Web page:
Summer travel is in full force and scammers are just waiting to pounce on their next victim.
From fake ads luring you to rent “cheap cars and hotels” to phishing sites designed to steal your hard-earned cash, scammers are forever finding new ways to take advantage of unsuspecting Americans.
The good news is, you don’t have to be their latest causality if you keep your eyes open and know how to spot these latest travel scams.
Old Advice Rings True
If something sounds too good to be true…
… it probably is.
Who doesn’t love free stuff?
But remember – there’s no such thing as a free lunch.
Scammers often call victims telling them they’ve won a “free vacation” and they just need to “collect their information.”
But to get your “free vacation,” they’ll redirect you to a fake website or ask you to pay with a non-traceable payment like a gift-card.
They get your money and you’re left with nothing.
Avoid this scam – and research any company promising anything for “free.”
Many scammers are posting pictures of real vacation rentals on sketchy sites like Craigslist and instructing interested parties that they must make a deposit over the phone first in order to secure the rental.
But soon after the deposit is made, the victim comes to realize they were scammed and just gave their money to a stranger – not the owner of the vacation home.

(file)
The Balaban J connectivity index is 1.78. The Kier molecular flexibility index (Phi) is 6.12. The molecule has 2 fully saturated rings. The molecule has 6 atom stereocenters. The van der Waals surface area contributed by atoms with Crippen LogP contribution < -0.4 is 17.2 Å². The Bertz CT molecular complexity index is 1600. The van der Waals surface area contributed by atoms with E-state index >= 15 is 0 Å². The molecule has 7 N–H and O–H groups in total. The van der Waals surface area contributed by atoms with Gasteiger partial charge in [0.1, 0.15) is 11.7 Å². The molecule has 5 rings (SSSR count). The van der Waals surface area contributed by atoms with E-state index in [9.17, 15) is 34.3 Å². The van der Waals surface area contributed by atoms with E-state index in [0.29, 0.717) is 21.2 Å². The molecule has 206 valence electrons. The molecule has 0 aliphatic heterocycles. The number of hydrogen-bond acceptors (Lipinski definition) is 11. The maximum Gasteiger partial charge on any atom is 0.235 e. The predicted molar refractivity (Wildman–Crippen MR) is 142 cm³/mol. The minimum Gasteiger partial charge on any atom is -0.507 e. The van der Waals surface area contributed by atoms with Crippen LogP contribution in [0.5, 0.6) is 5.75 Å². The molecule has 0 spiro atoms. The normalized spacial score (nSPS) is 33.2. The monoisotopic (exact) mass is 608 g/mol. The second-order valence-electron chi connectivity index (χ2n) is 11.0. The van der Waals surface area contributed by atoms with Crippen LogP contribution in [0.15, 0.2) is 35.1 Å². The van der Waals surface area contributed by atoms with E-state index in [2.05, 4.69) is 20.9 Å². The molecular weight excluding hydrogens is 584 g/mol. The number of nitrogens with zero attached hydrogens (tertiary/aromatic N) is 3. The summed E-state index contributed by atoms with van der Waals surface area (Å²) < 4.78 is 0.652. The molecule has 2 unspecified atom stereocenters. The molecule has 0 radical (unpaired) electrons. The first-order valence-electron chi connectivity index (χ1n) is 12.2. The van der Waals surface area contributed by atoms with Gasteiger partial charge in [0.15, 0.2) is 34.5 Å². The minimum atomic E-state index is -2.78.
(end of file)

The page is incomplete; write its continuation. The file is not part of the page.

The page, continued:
Likewise, with the rental-car shortage, fake rental car sites are popping up everywhere.
Often times scammers prey on the elderly and exploit their lack of knowledge with technology to steal their cash.
“Several travelers alerted AARP this spring to fake rental-car-company scams. Crooks set up phony customer service numbers online that look just like those of major rental-car companies. When you call, they take your money and personal information, then leave you stranded.
Avoid this scam: Before you call or click to reserve a car, verify that you’re calling the real customer service department, or that you’re on a legitimate rental-car-company website.”
Always check the URL of any website you are about to click.
SmarterTravel reported crooks are creating fake TSA PreCheck and Global Entry sites that look like the real thing…
…except they aren’t.
Those hoping to avoid being harassed by the TSA eagerly sign up… only to realize they clicked on a fake site and just gave scammers their sensitive information.
Be careful when searching online and clicking ads that pop up – always go to government websites (or any website) directly.
Scammers are always going to exist, but you don’t have to let them take advantage of you.
Sure, they’ll use the pandemic as a way to try and steal even more of your money, but with a little common sense and situational awareness, you can outsmart even the most skilled con-artist.
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